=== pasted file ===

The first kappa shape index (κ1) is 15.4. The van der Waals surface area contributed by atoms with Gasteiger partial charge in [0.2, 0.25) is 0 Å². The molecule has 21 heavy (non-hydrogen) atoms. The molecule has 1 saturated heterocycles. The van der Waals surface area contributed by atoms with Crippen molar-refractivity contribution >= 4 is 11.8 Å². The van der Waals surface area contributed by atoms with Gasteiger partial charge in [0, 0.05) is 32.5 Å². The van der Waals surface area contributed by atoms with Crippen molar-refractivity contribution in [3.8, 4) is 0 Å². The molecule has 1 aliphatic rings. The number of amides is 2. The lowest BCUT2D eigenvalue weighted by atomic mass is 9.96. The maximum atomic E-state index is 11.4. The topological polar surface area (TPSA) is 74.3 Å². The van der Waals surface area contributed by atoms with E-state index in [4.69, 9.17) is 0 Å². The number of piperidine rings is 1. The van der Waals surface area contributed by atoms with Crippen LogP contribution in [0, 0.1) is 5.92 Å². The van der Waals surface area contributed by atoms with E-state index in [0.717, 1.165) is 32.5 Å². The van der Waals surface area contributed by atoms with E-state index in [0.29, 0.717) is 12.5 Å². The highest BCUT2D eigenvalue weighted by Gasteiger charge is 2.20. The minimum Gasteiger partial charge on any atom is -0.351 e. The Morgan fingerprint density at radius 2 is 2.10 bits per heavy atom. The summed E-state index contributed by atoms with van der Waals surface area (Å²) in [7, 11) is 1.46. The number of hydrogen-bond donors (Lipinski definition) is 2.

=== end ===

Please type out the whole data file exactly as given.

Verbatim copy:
The first kappa shape index (κ1) is 15.4. The van der Waals surface area contributed by atoms with Gasteiger partial charge in [0.2, 0.25) is 0 Å². The molecule has 21 heavy (non-hydrogen) atoms. The molecule has 1 saturated heterocycles. The van der Waals surface area contributed by atoms with Crippen molar-refractivity contribution >= 4 is 11.8 Å². The van der Waals surface area contributed by atoms with Gasteiger partial charge in [0, 0.05) is 32.5 Å². The van der Waals surface area contributed by atoms with Crippen molar-refractivity contribution in [3.8, 4) is 0 Å². The molecule has 1 aliphatic rings. The number of amides is 2. The lowest BCUT2D eigenvalue weighted by atomic mass is 9.96. The maximum atomic E-state index is 11.4. The topological polar surface area (TPSA) is 74.3 Å². The van der Waals surface area contributed by atoms with E-state index in [4.69, 9.17) is 0 Å². The number of piperidine rings is 1. The van der Waals surface area contributed by atoms with Crippen LogP contribution in [0, 0.1) is 5.92 Å². The van der Waals surface area contributed by atoms with E-state index in [0.717, 1.165) is 32.5 Å². The van der Waals surface area contributed by atoms with E-state index in [0.29, 0.717) is 12.5 Å². The highest BCUT2D eigenvalue weighted by Gasteiger charge is 2.20. The minimum Gasteiger partial charge on any atom is -0.351 e. The Morgan fingerprint density at radius 2 is 2.10 bits per heavy atom. The summed E-state index contributed by atoms with van der Waals surface area (Å²) in [7, 11) is 1.46. The number of hydrogen-bond donors (Lipinski definition) is 2.